What to Do During ArtWeek Boston 2015
ArtWeek’s in bloom with more than 125 events all over town, including darkwave cabaret, Poe tours, and Pulp Fiction dinners.
Hibernation time is officially over; this is the season for Boston’s brain trust to emerge from their maker-caves and barrage the city with sky-spanning sculptures, absurd opera, monster-filled fiction, and culinary love letters to gory cult cinema classics.
From May 1-10, ArtWeek Boston returns for its spring 2015 installment with more than 125 events all over town. Out of this joyous art explosion, we’ve plucked a few choice offerings for you—one for each day of ArtWeek.
In the MFA’s “Leonardo da Vinci and the Idea of Beauty,” drawings of porcelain-faced angels share gallery space with the gnarled faces of old men—all examples of the Renaissance master’s concept of ideal beauty. And it’s the kind of juxtaposition that comes naturally to avant-chamber-rock band Jaggery, whose description-defying music combines heavenly harp sounds and singer Mali Sastri’s ethereal voice with strange time signatures and disturbing lyrics. Drawing on the MFA exhibit, Jaggery bring their darkwave cabaret act to Remis Auditorium this Friday.
$25, May 1, 7:30-9:30 p.m., Harry and Mildred Remis Auditorium (Auditorium 161), Museum of Fine Arts, 465 Huntington Ave., Boston.
If anyone could be described as having a love-hate relationship with Boston, it’s Edgar Allan Poe. Boston is his birthplace, and yet its literary scene brutally rejected him. (Ralph Waldo Emerson dismissed him as a “jingle man.”) For a more detailed look at Poe’s complicated history with Boston, join this weekend’s walking tour.
$15, May 2, 10:30 a.m. and 1 p.m., meet in front of Milner Hotel, 78 Charles St., Boston.
Starting today, Brookline artist Janet Echelman will be textile-bombing the Rose F. Kennedy Greenway with a 390-foot-high woven sculpture that “will be tethered to three skyscrapers and span the length of two football fields.” And you can watch her set it up! On May 3, join the Greenway’s Charlie McCabe for a talk during the sculpture installation, estimated to take roughly 14 hours.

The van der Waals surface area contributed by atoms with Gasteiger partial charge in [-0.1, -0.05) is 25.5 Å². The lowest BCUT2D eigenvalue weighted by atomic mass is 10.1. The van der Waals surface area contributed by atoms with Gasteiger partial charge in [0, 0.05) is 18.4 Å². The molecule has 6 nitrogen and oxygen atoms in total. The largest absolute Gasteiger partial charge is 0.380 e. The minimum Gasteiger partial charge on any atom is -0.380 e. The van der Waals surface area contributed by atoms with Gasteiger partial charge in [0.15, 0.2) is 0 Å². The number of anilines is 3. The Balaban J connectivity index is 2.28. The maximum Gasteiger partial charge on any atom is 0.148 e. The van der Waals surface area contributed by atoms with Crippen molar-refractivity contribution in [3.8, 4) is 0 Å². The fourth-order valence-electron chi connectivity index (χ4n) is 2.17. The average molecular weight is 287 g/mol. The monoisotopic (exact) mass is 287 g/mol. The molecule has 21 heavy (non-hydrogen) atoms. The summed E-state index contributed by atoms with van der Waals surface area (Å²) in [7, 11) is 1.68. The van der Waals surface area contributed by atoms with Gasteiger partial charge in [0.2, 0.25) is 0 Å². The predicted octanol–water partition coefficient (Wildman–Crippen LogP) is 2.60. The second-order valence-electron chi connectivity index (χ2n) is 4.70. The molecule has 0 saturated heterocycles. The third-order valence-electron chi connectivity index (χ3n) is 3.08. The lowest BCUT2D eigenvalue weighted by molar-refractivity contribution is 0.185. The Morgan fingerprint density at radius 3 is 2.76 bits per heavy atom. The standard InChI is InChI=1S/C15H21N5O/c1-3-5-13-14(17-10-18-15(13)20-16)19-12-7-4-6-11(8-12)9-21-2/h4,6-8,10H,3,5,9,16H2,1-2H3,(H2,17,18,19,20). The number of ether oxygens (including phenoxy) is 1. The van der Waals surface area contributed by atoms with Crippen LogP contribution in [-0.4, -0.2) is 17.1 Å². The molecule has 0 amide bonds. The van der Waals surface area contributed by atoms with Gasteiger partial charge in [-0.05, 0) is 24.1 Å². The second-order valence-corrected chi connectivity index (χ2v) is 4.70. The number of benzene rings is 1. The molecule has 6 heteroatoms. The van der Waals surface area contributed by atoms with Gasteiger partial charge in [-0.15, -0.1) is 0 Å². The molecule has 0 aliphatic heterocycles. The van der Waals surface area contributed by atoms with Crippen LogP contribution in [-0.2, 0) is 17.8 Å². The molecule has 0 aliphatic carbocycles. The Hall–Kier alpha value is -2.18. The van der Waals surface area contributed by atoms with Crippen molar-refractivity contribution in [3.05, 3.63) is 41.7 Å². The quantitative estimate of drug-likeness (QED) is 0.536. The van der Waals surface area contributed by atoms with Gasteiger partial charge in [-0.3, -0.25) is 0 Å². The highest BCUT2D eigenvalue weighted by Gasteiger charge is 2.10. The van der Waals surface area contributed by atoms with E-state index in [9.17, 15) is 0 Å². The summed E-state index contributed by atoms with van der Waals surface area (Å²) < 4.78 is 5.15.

Free, May 3, 10 a.m., Rose F. Kennedy Greenway, Atlantic Ave. and Oliver St., Boston.
For something with the word “laugh” in the title, this silent film is about as tragic as they come, were it not for—SPOILER ALERT—the abruptly happy ending. And this week, the Berklee Silent Film Orchestra breathes new life into F. W. Murnau’s 1924 masterpiece—in which a callous hotelier’s casually destroys his employee’s livelihood—with a live original score at the Coolidge.
$20, May 4, 7 p.m., Coolidge Corner Theatre, 290 Harvard St., Brookline.
Juventas New Music Ensemble teams up with Puppet Showplace Theater for “a journey through 100 years of modern music.” On tap: Music from 20th-century avant-garde composer Erik Satie; Cathy Berberian’s “Stripsody” (a madcap rhapsody of onomatopoeia sounds taken from comic strips); and “Nasenflügeltanz” (“Wings of the Nose Dance”) from Karlheinz Stockhausen’s bizarre kinetic opera, in which the players are arranged in the shape of a winking, twitching face. And just in case the past isn’t weird enough for you: For a glimpse of the future, they’re also premiering a piece performed by robotic instruments.